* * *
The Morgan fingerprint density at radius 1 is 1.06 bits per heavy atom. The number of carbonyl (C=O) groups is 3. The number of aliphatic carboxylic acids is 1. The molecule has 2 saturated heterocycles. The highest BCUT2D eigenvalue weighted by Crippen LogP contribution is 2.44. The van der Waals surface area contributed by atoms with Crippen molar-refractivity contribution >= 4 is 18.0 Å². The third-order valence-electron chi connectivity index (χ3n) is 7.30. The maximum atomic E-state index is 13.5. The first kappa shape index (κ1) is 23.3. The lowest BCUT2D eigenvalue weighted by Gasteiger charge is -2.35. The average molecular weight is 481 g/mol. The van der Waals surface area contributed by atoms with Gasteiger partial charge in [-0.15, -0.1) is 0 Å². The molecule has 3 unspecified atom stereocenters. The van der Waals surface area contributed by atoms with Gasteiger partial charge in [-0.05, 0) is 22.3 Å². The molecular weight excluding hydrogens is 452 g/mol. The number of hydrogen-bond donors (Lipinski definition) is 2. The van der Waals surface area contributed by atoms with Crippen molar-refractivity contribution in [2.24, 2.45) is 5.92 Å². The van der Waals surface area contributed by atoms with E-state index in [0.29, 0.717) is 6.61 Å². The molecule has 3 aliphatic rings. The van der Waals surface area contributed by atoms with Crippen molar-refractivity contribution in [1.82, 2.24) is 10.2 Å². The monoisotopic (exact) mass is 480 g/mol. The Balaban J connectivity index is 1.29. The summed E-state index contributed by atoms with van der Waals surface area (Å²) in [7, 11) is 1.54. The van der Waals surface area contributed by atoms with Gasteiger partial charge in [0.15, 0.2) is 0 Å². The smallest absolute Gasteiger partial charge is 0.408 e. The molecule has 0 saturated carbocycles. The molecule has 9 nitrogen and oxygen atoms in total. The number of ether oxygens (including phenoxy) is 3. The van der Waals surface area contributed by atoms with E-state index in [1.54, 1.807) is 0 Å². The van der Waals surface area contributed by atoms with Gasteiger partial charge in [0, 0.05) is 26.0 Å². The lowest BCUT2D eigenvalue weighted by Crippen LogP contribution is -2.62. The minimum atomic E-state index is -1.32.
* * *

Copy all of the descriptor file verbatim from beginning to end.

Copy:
The Morgan fingerprint density at radius 1 is 1.06 bits per heavy atom. The number of carbonyl (C=O) groups is 3. The number of aliphatic carboxylic acids is 1. The molecule has 2 saturated heterocycles. The highest BCUT2D eigenvalue weighted by Crippen LogP contribution is 2.44. The van der Waals surface area contributed by atoms with Crippen molar-refractivity contribution >= 4 is 18.0 Å². The third-order valence-electron chi connectivity index (χ3n) is 7.30. The maximum atomic E-state index is 13.5. The first kappa shape index (κ1) is 23.3. The lowest BCUT2D eigenvalue weighted by Gasteiger charge is -2.35. The average molecular weight is 481 g/mol. The van der Waals surface area contributed by atoms with Gasteiger partial charge in [-0.15, -0.1) is 0 Å². The molecule has 3 unspecified atom stereocenters. The van der Waals surface area contributed by atoms with Gasteiger partial charge in [-0.05, 0) is 22.3 Å². The molecular weight excluding hydrogens is 452 g/mol. The number of hydrogen-bond donors (Lipinski definition) is 2. The van der Waals surface area contributed by atoms with Crippen molar-refractivity contribution in [2.24, 2.45) is 5.92 Å². The van der Waals surface area contributed by atoms with E-state index in [0.29, 0.717) is 6.61 Å². The molecule has 3 aliphatic rings. The van der Waals surface area contributed by atoms with Crippen molar-refractivity contribution in [1.82, 2.24) is 10.2 Å². The monoisotopic (exact) mass is 480 g/mol. The Balaban J connectivity index is 1.29. The summed E-state index contributed by atoms with van der Waals surface area (Å²) in [7, 11) is 1.54. The van der Waals surface area contributed by atoms with Gasteiger partial charge in [0.15, 0.2) is 0 Å². The smallest absolute Gasteiger partial charge is 0.408 e. The molecule has 0 saturated carbocycles. The molecule has 9 nitrogen and oxygen atoms in total. The number of ether oxygens (including phenoxy) is 3. The van der Waals surface area contributed by atoms with E-state index in [1.54, 1.807) is 0 Å². The van der Waals surface area contributed by atoms with Gasteiger partial charge in [0, 0.05) is 26.0 Å². The lowest BCUT2D eigenvalue weighted by Crippen LogP contribution is -2.62. The minimum atomic E-state index is -1.32.